December 13, 2018, by Rob Ounsworth
40 million slaves hidden in plain sight
Inside the Rights Lab, more than 100 University of Nottingham academics have created the world’s leading research platform for ending slavery.
This Beacon of Excellence was created in response to target 8.7 of the UN Sustainable Development Goals: to end slavery in every corner of the world by 2030.
Its data-driven research is informing the robust, evidence-based strategies that governments need to deliver abolition, and secure a humane, productive future for the liberated.
This year, Rights Lab experts travelled to New York to advise the United Nations on how the global community can better share antislavery knowledge.
For the Global Slavery Index 2018, a monitoring and evaluation team led by Rights Lab Executive Director Professor Todd Landman assessed the responses of 89 governments to slavery. This provides policymakers with examples of good practice, as well as identifying gaps in responses.
Thanks to multidisciplinary expertise across the Rights Lab, slavery is being tackled on many fronts. Scholars from the School of Geography use satellites to track slavery from space, through clues such as the prevalence of fish farms in Bangladesh, thousands of brick kilns across Nepal, India and Pakistan, and charcoal factories in Brazil.
Closer to home, the Rights Lab examines slavery as an issue on our doorstep and is working with police, businesses and the community to establish Nottingham as the UK’s first slavery-free city.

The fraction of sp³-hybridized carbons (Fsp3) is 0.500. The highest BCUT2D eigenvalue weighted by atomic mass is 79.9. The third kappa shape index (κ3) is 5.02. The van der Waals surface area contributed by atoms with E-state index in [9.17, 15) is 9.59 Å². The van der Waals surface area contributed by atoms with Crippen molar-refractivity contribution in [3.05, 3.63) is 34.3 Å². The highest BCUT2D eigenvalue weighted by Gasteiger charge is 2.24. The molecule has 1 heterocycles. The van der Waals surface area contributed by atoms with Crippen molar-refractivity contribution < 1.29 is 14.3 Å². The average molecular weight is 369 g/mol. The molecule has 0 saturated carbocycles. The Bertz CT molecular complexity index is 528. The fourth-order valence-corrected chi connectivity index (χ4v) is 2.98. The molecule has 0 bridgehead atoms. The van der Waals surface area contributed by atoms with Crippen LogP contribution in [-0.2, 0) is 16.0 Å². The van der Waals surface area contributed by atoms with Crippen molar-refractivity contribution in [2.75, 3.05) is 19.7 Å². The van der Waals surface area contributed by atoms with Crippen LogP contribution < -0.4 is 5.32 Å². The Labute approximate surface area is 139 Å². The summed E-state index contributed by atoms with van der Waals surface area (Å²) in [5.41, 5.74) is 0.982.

And research led by Rights Lab Associate Director Dr Alex Trautrims, of Nottingham University Business School, aims to make UK businesses aware of the economic as well as moral arguments against slavery. Dr Trautrims is also advising Rights Lab honorary professor Baroness Lola Young on her new bill about slavery and supply chains.
The University also leads the world by putting survivors’ voices at the heart of the antislavery movement. It is incubating the Survivor Alliance, an NGO empowering survivors of modern slavery around the world to play an active role as community leaders and experts in a range of fields, as well as shaping antislavery programmes.
Professor Zoe Trodd, Director of the Rights Lab, said: “To help achieve UN target 8.7, we are working as part of a global community of policymakers, civil society actors and businesses with a shared vision of ending slavery in our lifetime.
“I am proud that the University of Nottingham will play a key role in ending slavery.”
Read more about the impact of this inspirational research in Vision, the University’s research and knowledge exchange magazine.
And look out for the Rights Lab’s antislavery mission in Discovery. For the World, a University campaign celebrating the impact of our world-class research on lives across the world. #fortheworld
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